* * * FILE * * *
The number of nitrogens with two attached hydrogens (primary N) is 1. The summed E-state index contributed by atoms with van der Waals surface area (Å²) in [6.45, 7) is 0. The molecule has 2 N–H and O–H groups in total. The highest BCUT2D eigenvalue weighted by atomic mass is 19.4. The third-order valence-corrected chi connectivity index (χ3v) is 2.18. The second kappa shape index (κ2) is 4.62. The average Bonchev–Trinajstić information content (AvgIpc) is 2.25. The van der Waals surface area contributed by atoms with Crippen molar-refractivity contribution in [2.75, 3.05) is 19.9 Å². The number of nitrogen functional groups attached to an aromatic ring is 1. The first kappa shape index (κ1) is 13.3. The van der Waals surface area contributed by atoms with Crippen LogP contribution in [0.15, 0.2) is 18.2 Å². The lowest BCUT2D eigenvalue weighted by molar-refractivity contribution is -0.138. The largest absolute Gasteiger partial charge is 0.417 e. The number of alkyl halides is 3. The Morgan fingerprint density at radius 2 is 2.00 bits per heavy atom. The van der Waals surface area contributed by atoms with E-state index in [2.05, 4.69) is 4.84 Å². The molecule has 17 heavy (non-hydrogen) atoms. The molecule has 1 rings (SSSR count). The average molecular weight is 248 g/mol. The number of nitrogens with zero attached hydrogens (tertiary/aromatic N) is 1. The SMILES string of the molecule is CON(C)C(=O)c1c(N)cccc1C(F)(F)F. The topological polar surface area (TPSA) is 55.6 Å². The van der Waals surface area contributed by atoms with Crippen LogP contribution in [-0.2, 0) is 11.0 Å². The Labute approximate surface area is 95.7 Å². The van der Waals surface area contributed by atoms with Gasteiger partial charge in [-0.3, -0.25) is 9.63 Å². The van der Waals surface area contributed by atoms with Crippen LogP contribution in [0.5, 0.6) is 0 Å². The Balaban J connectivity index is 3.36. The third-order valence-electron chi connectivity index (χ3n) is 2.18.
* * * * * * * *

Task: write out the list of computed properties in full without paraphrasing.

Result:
The number of nitrogens with two attached hydrogens (primary N) is 1. The summed E-state index contributed by atoms with van der Waals surface area (Å²) in [6.45, 7) is 0. The molecule has 2 N–H and O–H groups in total. The highest BCUT2D eigenvalue weighted by atomic mass is 19.4. The third-order valence-corrected chi connectivity index (χ3v) is 2.18. The second kappa shape index (κ2) is 4.62. The average Bonchev–Trinajstić information content (AvgIpc) is 2.25. The van der Waals surface area contributed by atoms with Crippen molar-refractivity contribution in [2.75, 3.05) is 19.9 Å². The number of nitrogen functional groups attached to an aromatic ring is 1. The first kappa shape index (κ1) is 13.3. The van der Waals surface area contributed by atoms with Crippen LogP contribution in [0.15, 0.2) is 18.2 Å². The lowest BCUT2D eigenvalue weighted by molar-refractivity contribution is -0.138. The largest absolute Gasteiger partial charge is 0.417 e. The number of alkyl halides is 3. The Morgan fingerprint density at radius 2 is 2.00 bits per heavy atom. The van der Waals surface area contributed by atoms with E-state index in [2.05, 4.69) is 4.84 Å². The molecule has 17 heavy (non-hydrogen) atoms. The molecule has 1 rings (SSSR count). The average molecular weight is 248 g/mol. The number of nitrogens with zero attached hydrogens (tertiary/aromatic N) is 1. The SMILES string of the molecule is CON(C)C(=O)c1c(N)cccc1C(F)(F)F. The topological polar surface area (TPSA) is 55.6 Å². The van der Waals surface area contributed by atoms with Crippen LogP contribution in [-0.2, 0) is 11.0 Å². The Labute approximate surface area is 95.7 Å². The van der Waals surface area contributed by atoms with Gasteiger partial charge in [-0.3, -0.25) is 9.63 Å². The van der Waals surface area contributed by atoms with Crippen LogP contribution in [0.5, 0.6) is 0 Å². The Balaban J connectivity index is 3.36. The third-order valence-electron chi connectivity index (χ3n) is 2.18.